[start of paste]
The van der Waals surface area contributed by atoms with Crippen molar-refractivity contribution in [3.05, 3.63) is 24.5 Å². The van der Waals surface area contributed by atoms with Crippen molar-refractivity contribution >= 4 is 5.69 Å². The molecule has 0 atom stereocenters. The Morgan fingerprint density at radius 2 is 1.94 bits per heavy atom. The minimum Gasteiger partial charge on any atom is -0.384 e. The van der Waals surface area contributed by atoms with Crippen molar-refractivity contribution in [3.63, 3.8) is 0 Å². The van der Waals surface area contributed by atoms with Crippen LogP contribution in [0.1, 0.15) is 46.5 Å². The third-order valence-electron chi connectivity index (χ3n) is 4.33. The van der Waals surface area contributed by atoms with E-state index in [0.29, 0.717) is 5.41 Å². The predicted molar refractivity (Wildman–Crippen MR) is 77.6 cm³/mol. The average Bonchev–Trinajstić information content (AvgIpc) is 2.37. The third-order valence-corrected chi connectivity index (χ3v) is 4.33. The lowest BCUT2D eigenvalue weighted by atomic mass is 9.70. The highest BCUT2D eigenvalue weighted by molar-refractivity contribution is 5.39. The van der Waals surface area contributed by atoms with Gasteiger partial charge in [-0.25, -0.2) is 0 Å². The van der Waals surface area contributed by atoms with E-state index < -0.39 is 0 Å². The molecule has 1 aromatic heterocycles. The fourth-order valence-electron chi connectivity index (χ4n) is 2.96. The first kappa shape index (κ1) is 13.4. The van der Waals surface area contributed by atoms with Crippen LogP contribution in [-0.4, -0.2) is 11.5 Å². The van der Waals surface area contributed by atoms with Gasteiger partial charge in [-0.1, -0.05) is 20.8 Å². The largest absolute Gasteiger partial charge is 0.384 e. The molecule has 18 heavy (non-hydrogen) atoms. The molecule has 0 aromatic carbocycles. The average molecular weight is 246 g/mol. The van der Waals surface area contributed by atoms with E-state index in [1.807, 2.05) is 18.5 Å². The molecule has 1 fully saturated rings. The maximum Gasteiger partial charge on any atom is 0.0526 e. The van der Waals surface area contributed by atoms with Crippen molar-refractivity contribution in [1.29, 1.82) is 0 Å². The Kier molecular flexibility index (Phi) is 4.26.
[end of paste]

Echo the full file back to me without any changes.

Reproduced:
The van der Waals surface area contributed by atoms with Crippen molar-refractivity contribution in [3.05, 3.63) is 24.5 Å². The van der Waals surface area contributed by atoms with Crippen molar-refractivity contribution >= 4 is 5.69 Å². The molecule has 0 atom stereocenters. The Morgan fingerprint density at radius 2 is 1.94 bits per heavy atom. The minimum Gasteiger partial charge on any atom is -0.384 e. The van der Waals surface area contributed by atoms with Crippen molar-refractivity contribution in [3.63, 3.8) is 0 Å². The van der Waals surface area contributed by atoms with Crippen LogP contribution in [0.1, 0.15) is 46.5 Å². The third-order valence-electron chi connectivity index (χ3n) is 4.33. The van der Waals surface area contributed by atoms with E-state index in [0.29, 0.717) is 5.41 Å². The predicted molar refractivity (Wildman–Crippen MR) is 77.6 cm³/mol. The average Bonchev–Trinajstić information content (AvgIpc) is 2.37. The third-order valence-corrected chi connectivity index (χ3v) is 4.33. The lowest BCUT2D eigenvalue weighted by atomic mass is 9.70. The highest BCUT2D eigenvalue weighted by molar-refractivity contribution is 5.39. The van der Waals surface area contributed by atoms with Gasteiger partial charge in [-0.25, -0.2) is 0 Å². The van der Waals surface area contributed by atoms with E-state index < -0.39 is 0 Å². The molecule has 1 aromatic heterocycles. The fourth-order valence-electron chi connectivity index (χ4n) is 2.96. The first kappa shape index (κ1) is 13.4. The van der Waals surface area contributed by atoms with Crippen LogP contribution in [-0.4, -0.2) is 11.5 Å². The van der Waals surface area contributed by atoms with Gasteiger partial charge in [-0.1, -0.05) is 20.8 Å². The largest absolute Gasteiger partial charge is 0.384 e. The molecule has 18 heavy (non-hydrogen) atoms. The molecule has 0 aromatic carbocycles. The average molecular weight is 246 g/mol. The van der Waals surface area contributed by atoms with E-state index in [1.807, 2.05) is 18.5 Å². The molecule has 1 fully saturated rings. The maximum Gasteiger partial charge on any atom is 0.0526 e. The van der Waals surface area contributed by atoms with Crippen molar-refractivity contribution in [1.29, 1.82) is 0 Å². The Kier molecular flexibility index (Phi) is 4.26.